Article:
The Second Best Exotic Marigold Hotel

2015, USA, 122 min.

The nicest thing about The Best Exotic Marigold Hotel (2011)—where a group of senior Brits get recharged in India and in a creaky hotel—was how relatable it felt. Following the characters through their highs and lows was far from a chore.

In The Second Best Exotic Marigold Hotel, identifiable struggles get sidelined for an endless series of mildly amusing, hollow adventures. We don’t see ourselves—or our future selves—in these folks. The mixture of mortality and rebirth and sweetness is gone, replaced by issues and events that happen to people in movies, not to regular people. If the first movie’s message was, “It’s never too late to begin again,” the sequel’s might be, “Enjoy this choreographed dance number!”

It’s eight months from when the original left off. The delightful and slightly less dilapidated Best Exotic Marigold Hotel is still run by the verbose Sonny (Dev Patel) and the perpetually sour Mrs. Donnelly (Maggie Smith). The difference is success. Sonny wants an infusion of American cash (represented by a bearded David Strathairn) to extend his little Indian empire. As for the residents, much is happening—too much, actually.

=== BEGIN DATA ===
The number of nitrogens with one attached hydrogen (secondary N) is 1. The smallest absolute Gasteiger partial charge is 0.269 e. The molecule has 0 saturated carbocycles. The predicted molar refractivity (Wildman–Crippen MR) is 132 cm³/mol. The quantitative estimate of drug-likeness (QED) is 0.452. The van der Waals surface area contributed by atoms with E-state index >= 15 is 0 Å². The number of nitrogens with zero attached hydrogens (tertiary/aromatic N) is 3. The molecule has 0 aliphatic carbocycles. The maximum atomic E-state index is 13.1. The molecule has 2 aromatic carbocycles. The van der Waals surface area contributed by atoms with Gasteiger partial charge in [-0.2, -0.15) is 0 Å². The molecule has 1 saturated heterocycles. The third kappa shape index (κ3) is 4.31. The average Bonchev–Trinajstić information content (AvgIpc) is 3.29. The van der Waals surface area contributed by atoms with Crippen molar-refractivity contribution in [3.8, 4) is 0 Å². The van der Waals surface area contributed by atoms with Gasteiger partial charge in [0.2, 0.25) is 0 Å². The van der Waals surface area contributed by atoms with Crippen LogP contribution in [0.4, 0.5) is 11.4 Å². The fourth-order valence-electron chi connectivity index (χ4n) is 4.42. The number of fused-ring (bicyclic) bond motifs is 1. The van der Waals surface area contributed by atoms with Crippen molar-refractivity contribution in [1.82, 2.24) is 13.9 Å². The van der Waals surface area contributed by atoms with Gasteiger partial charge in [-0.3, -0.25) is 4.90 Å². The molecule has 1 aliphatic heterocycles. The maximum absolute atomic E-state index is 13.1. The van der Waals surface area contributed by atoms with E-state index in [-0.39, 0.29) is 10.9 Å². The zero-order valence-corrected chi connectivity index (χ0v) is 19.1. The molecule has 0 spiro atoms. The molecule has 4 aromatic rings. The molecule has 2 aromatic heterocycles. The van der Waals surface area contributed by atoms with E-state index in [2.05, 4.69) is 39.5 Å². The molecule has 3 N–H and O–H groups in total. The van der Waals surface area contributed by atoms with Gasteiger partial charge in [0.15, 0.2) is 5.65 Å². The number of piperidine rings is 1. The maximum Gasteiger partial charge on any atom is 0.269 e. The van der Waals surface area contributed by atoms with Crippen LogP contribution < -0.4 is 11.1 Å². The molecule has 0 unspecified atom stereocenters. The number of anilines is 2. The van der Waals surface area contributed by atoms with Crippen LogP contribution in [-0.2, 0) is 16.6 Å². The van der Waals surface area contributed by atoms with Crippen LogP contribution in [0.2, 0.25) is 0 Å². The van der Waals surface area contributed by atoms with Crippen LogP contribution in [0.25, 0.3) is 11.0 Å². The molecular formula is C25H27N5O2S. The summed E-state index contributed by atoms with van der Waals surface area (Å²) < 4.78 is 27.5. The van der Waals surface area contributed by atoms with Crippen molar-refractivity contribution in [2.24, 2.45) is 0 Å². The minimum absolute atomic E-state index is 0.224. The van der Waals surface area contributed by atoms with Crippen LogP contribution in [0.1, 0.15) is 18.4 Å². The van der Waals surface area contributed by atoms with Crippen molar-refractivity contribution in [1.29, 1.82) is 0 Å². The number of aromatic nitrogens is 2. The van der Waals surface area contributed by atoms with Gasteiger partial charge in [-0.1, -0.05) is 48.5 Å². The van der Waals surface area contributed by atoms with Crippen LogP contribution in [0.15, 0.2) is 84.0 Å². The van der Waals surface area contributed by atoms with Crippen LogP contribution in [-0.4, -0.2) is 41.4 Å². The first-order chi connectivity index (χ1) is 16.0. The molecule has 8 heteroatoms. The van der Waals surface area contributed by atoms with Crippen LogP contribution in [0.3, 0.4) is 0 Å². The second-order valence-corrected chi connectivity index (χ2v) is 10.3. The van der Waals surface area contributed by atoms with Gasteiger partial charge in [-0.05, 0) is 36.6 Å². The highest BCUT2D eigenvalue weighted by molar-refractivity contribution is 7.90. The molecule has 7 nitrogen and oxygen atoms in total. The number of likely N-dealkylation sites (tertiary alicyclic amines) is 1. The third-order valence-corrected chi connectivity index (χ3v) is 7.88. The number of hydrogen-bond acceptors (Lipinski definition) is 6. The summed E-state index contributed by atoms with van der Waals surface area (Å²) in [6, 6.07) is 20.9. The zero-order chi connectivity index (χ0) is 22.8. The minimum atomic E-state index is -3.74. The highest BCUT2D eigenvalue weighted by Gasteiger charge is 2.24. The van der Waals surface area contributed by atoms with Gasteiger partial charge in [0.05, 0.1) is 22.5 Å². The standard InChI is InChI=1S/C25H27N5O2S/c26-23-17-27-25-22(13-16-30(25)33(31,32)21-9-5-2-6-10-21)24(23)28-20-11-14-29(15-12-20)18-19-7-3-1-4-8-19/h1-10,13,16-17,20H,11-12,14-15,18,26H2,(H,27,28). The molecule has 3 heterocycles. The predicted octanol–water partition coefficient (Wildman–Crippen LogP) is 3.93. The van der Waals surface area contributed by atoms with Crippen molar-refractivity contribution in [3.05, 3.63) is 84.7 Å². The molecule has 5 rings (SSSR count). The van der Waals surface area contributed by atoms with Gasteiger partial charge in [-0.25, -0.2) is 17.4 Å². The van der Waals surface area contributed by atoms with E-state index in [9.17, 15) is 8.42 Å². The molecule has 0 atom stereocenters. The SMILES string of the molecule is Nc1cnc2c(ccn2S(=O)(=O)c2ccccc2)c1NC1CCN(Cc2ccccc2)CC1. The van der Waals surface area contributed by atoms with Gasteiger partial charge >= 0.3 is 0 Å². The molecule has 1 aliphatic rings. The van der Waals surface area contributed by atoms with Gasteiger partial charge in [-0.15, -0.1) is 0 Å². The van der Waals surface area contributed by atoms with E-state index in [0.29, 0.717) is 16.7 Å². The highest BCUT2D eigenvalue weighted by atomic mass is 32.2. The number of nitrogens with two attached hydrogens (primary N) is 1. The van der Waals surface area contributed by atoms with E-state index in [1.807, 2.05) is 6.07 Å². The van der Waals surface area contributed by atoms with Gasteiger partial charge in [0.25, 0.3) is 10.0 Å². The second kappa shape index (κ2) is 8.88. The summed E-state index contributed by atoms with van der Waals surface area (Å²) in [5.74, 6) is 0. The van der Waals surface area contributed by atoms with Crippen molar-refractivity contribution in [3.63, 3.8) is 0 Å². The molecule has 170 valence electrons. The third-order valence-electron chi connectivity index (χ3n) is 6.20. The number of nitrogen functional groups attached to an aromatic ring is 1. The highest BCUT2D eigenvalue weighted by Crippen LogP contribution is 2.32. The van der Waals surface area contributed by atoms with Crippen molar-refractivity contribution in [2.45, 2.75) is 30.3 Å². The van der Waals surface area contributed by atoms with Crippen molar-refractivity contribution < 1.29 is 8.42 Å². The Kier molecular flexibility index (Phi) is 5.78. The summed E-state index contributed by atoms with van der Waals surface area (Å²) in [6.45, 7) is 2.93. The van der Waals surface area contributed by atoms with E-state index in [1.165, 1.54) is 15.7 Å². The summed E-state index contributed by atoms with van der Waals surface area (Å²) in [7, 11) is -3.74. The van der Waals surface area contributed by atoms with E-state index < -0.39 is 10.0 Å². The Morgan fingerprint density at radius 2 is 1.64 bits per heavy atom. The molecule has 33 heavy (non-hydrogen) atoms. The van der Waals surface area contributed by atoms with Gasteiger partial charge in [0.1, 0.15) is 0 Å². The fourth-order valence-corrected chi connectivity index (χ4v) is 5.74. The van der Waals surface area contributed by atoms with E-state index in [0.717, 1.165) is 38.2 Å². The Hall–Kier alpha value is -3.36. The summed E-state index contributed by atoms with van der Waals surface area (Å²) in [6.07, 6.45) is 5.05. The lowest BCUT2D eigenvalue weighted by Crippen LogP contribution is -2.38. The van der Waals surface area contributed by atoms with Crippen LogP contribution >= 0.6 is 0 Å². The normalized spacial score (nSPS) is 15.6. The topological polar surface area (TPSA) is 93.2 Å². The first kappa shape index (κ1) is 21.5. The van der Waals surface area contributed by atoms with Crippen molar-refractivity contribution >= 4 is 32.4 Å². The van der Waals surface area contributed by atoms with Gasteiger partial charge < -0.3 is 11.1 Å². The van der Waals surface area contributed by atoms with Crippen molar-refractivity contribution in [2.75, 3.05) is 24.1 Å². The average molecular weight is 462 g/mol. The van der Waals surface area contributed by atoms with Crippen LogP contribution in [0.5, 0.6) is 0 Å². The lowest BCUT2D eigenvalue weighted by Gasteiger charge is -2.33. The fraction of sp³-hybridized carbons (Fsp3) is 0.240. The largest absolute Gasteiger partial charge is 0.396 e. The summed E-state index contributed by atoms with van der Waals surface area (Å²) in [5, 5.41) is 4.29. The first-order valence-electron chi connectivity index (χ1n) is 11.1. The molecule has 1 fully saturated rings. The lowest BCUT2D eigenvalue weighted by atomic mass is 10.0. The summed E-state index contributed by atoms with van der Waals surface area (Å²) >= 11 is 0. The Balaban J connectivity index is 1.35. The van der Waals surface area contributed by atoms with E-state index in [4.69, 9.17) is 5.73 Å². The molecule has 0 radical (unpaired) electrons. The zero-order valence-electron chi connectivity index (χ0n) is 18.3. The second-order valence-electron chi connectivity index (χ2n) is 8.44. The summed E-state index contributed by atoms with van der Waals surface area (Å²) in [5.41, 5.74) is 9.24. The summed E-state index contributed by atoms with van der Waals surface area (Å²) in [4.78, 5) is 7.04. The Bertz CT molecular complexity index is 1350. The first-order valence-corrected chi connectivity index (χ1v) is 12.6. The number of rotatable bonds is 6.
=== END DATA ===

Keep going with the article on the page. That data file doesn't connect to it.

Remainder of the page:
Returning director John Madden and screenwriter Ol Parker up the romantic settings and the lovers’ quarrels. Evelyn (Judi Dench) has started a demanding new job, which complicates things with Douglas (Bill Nighy), her crush turned kind-of boyfriend. It’s the only honest plotline here. Just about every character—even minor ones like lovable ladies’ man Norman (Ronald Pickup) and saucy Made (Celia Imrie)—have stories devoted to them. Sonny, alone, has three: shadowing the man he believes is an important hotel evaluator (Richard Gere), fending off a well-funded rival (Shazad Latif) and appeasing the frustrated Sunaina (Tina Desai) as their marriage approaches.

Because the film favors frenetic gloss over personal introspection and growth, flaws emerge. Patel’s ingratiating motor mouth, a nice complement in the first movie, irritates in larger doses. Nighy and Dench’s portrayal of confused lovers lacks heat; they act more like annoyed coworkers than lovers. What exactly are they trying to save?

A better question is, why are we here? Fans of the first movie see all their favorites return, but Madden and Parker’s mistake is thinking the characters were the reason why The Best Exotic Marigold Hotel was a surprise hit in 2012. No. It’s what Evelyn, Douglas and the rest felt—loneliness, confusion, regret and rebirth. The Second Best Exotic Marigold Hotel has run out of emotions to share, so we’re offered activity in lieu of substance. That’s a bad expansion plan. 

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